Page 2, 30th November 1973

30th November 1973
Page 2
Page 2, 30th November 1973 — Opposition grows to liberalisation of abortion policy

Report an error

Noticed an error on this page?
If you've noticed an error in this article please click here to report it.


People: Franz Koenig, Car
Locations: Grenoble, Vienna


Related articles

Spanish Protest At Abortion

Page 2 from 11th March 1983

Abortion Defeat

Page 2 from 9th January 1987

Italy Faces Referendum On Abortion

Page 2 from 17th June 1977

Catholics Urged To Write To Mps Over Abortion Law

Page 2 from 4th January 2008

Bishops Condemn Abortion Plans

Page 4 from 9th October 2009

Opposition grows to liberalisation of abortion policy

From a Special Correspondent

A crowd of 11,000 demonstrators filled a market square in Vienna on Saturday to protest against the proposed liberalisation of Austria's strict abortion laws.

, Vienna's Archbishop, Car dinal Franz Koenig, and numerous other Church figures and opposition politicians took part.

Eight days ago a new criminal code passed through Parliament's Justice Committee and paved the way for a major relaxation in the abortion law in predominantly Catholic Austria. Officials said the code was almost certain to be ratified by Parliament by the end of the year.

Under it. women will be allowed to have their pregnancies terminated within the first three months provided the abortion is sanctioned by a doctor.

toughest in Europe, allows an

The present law, one of the abortion only if the woman's life

is endangered.

In Hungary, the results of the Communist government's tolerance of induced abortions has led it to revise its policy drastically. It is now combining economic incentives for larger families with a more restrictive policy towards induzed abortion.

This is because, with a population of 10.5 million, Hungary has an average birth rate of 14 per 1,000, with deaths at 10 to 12 per 1.000.

It is considered insufficient to guarantee a health growth of the total population. When abortion was strictly prohibited, the birth rate had been 23 per 1,000. Last year, the number of legally induced abortions was 178,400 — roughly a sixth higher than the 153,265 live births. The number of premature births, largely due, in the view of medical authorities, to induced abortion, also rose alarmingly.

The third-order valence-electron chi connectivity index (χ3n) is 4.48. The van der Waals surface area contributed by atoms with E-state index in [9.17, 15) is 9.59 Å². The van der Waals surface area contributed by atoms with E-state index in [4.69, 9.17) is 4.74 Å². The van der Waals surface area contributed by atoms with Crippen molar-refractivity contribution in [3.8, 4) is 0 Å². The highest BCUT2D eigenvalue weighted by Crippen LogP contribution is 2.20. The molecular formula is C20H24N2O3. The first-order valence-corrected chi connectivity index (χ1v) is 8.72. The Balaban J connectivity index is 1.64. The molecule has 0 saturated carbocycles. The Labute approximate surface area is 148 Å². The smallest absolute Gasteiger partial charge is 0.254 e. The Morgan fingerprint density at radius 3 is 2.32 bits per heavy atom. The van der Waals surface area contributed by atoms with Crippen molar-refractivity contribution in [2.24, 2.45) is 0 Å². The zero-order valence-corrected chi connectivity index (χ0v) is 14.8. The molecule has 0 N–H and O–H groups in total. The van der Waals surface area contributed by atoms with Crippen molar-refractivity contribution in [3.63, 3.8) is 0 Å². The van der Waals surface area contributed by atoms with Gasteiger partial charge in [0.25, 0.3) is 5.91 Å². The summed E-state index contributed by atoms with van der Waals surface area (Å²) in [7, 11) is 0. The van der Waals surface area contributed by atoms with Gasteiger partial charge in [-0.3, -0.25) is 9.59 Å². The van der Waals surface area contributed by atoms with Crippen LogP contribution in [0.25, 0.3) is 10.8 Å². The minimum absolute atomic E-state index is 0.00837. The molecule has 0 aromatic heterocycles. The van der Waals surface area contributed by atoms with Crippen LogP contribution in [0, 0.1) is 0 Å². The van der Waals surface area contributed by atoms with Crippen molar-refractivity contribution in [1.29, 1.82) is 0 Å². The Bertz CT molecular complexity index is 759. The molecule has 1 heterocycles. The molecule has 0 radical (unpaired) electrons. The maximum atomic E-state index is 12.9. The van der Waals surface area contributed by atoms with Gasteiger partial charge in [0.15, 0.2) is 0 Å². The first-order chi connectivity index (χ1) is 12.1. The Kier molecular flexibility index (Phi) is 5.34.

The rate of 10 to 11 per cent of all live births puts Hungary ahead of all European countries. Doctors are worried at the high percentage of brain damage in among these premature babies.

tinder the new decree. a mother who stays at home looking after two small children will receive in Government grants more than the average monthly

wages of a working woman.

The big change will be that

unwanted pregnancies should

he presented but not interrupted, the Government resolution said.

Applications for an abortion must be submitted to a threemember commission who will grant or refuse them. These commissions, with a doctor as president, will function as an administrative body. Appeals with a five-member commission are possible.

Strict penalties already exist in Hungary for illicit abortions.

In Grenoble, France, six young demonstrators were hurt last week in violent scuffles with police outside a cinema which tried to show a film banned by the government because it con tains a scene portraying an abortion. The incident occurred when 150 protesters belonging to a pro-abortion group blocked the entrance to the cinema in an effort to thwart police who came to seize the film.

Abortion is a crime in France though a draft law is under consideration whereby abortions would be allowed if the mother had been raped or if her physical or mental health was in danger.

blog comments powered by Disqus